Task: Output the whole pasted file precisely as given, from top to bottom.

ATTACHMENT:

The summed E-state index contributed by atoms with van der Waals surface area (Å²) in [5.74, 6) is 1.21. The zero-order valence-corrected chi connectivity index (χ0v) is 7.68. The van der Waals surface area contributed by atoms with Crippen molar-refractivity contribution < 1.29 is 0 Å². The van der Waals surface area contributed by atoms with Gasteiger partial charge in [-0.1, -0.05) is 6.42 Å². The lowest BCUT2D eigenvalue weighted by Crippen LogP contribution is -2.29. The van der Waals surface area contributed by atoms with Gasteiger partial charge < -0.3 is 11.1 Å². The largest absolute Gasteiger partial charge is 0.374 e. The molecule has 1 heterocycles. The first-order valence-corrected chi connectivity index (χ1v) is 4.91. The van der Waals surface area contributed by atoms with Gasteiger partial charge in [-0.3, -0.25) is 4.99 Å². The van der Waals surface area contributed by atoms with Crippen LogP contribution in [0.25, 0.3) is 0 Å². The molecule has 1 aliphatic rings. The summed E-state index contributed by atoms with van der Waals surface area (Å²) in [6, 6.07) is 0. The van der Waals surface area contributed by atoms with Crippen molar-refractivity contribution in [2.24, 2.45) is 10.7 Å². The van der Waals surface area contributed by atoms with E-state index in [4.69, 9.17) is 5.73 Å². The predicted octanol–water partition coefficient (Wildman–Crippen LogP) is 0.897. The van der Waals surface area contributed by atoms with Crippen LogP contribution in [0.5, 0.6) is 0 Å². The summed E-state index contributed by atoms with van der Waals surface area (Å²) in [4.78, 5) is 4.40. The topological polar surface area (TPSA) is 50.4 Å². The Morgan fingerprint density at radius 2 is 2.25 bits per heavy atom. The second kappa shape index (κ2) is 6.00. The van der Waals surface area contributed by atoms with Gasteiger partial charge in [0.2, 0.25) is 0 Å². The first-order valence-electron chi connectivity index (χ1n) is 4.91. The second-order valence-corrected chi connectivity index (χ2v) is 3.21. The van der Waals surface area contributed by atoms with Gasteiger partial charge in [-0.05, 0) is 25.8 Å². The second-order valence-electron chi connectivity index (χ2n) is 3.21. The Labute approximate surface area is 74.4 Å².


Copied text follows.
The summed E-state index contributed by atoms with van der Waals surface area (Å²) in [5.74, 6) is 1.21. The zero-order valence-corrected chi connectivity index (χ0v) is 7.68. The van der Waals surface area contributed by atoms with Crippen molar-refractivity contribution < 1.29 is 0 Å². The van der Waals surface area contributed by atoms with Gasteiger partial charge in [-0.1, -0.05) is 6.42 Å². The lowest BCUT2D eigenvalue weighted by Crippen LogP contribution is -2.29. The van der Waals surface area contributed by atoms with Gasteiger partial charge < -0.3 is 11.1 Å². The largest absolute Gasteiger partial charge is 0.374 e. The molecule has 1 heterocycles. The first-order valence-corrected chi connectivity index (χ1v) is 4.91. The van der Waals surface area contributed by atoms with Gasteiger partial charge in [-0.3, -0.25) is 4.99 Å². The van der Waals surface area contributed by atoms with Crippen LogP contribution in [0.25, 0.3) is 0 Å². The molecule has 1 aliphatic rings. The summed E-state index contributed by atoms with van der Waals surface area (Å²) in [6, 6.07) is 0. The van der Waals surface area contributed by atoms with Crippen molar-refractivity contribution in [2.24, 2.45) is 10.7 Å². The van der Waals surface area contributed by atoms with E-state index in [4.69, 9.17) is 5.73 Å². The predicted octanol–water partition coefficient (Wildman–Crippen LogP) is 0.897. The van der Waals surface area contributed by atoms with Crippen LogP contribution in [0.5, 0.6) is 0 Å². The summed E-state index contributed by atoms with van der Waals surface area (Å²) in [4.78, 5) is 4.40. The topological polar surface area (TPSA) is 50.4 Å². The Morgan fingerprint density at radius 2 is 2.25 bits per heavy atom. The second kappa shape index (κ2) is 6.00. The van der Waals surface area contributed by atoms with Gasteiger partial charge in [0.2, 0.25) is 0 Å². The first-order valence-electron chi connectivity index (χ1n) is 4.91. The second-order valence-corrected chi connectivity index (χ2v) is 3.21. The van der Waals surface area contributed by atoms with Gasteiger partial charge in [-0.05, 0) is 25.8 Å². The second-order valence-electron chi connectivity index (χ2n) is 3.21. The Labute approximate surface area is 74.4 Å².